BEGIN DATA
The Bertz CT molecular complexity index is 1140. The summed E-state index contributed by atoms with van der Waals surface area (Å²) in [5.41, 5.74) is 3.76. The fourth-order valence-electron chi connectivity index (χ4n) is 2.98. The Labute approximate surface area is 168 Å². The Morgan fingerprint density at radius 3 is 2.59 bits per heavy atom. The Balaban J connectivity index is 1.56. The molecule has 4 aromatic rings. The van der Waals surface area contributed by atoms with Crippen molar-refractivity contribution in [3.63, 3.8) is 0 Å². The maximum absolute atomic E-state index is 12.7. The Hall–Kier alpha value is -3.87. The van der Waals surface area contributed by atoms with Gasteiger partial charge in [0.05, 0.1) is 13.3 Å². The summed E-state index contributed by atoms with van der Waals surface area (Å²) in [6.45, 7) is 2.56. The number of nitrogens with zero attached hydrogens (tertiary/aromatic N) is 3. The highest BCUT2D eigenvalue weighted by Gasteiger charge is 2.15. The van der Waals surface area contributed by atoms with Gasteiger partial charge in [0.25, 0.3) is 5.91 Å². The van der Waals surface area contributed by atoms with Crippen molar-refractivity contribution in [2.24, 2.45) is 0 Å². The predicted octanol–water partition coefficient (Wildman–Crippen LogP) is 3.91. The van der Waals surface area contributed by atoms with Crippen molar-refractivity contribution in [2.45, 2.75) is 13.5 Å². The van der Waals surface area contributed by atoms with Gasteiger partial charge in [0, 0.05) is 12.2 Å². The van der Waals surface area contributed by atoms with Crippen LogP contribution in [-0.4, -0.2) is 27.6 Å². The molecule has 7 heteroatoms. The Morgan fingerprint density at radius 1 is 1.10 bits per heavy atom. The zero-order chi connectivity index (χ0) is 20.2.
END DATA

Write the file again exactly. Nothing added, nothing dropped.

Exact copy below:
The Bertz CT molecular complexity index is 1140. The summed E-state index contributed by atoms with van der Waals surface area (Å²) in [5.41, 5.74) is 3.76. The fourth-order valence-electron chi connectivity index (χ4n) is 2.98. The Labute approximate surface area is 168 Å². The Morgan fingerprint density at radius 3 is 2.59 bits per heavy atom. The Balaban J connectivity index is 1.56. The molecule has 4 aromatic rings. The van der Waals surface area contributed by atoms with Crippen molar-refractivity contribution in [3.63, 3.8) is 0 Å². The maximum absolute atomic E-state index is 12.7. The Hall–Kier alpha value is -3.87. The van der Waals surface area contributed by atoms with Gasteiger partial charge in [0.05, 0.1) is 13.3 Å². The summed E-state index contributed by atoms with van der Waals surface area (Å²) in [6.45, 7) is 2.56. The number of nitrogens with zero attached hydrogens (tertiary/aromatic N) is 3. The highest BCUT2D eigenvalue weighted by Gasteiger charge is 2.15. The van der Waals surface area contributed by atoms with Gasteiger partial charge in [0.25, 0.3) is 5.91 Å². The van der Waals surface area contributed by atoms with Crippen molar-refractivity contribution in [2.24, 2.45) is 0 Å². The predicted octanol–water partition coefficient (Wildman–Crippen LogP) is 3.91. The van der Waals surface area contributed by atoms with Crippen molar-refractivity contribution in [2.45, 2.75) is 13.5 Å². The van der Waals surface area contributed by atoms with Gasteiger partial charge in [0, 0.05) is 12.2 Å². The van der Waals surface area contributed by atoms with Crippen LogP contribution in [-0.4, -0.2) is 27.6 Å². The molecule has 7 heteroatoms. The Morgan fingerprint density at radius 1 is 1.10 bits per heavy atom. The zero-order chi connectivity index (χ0) is 20.2.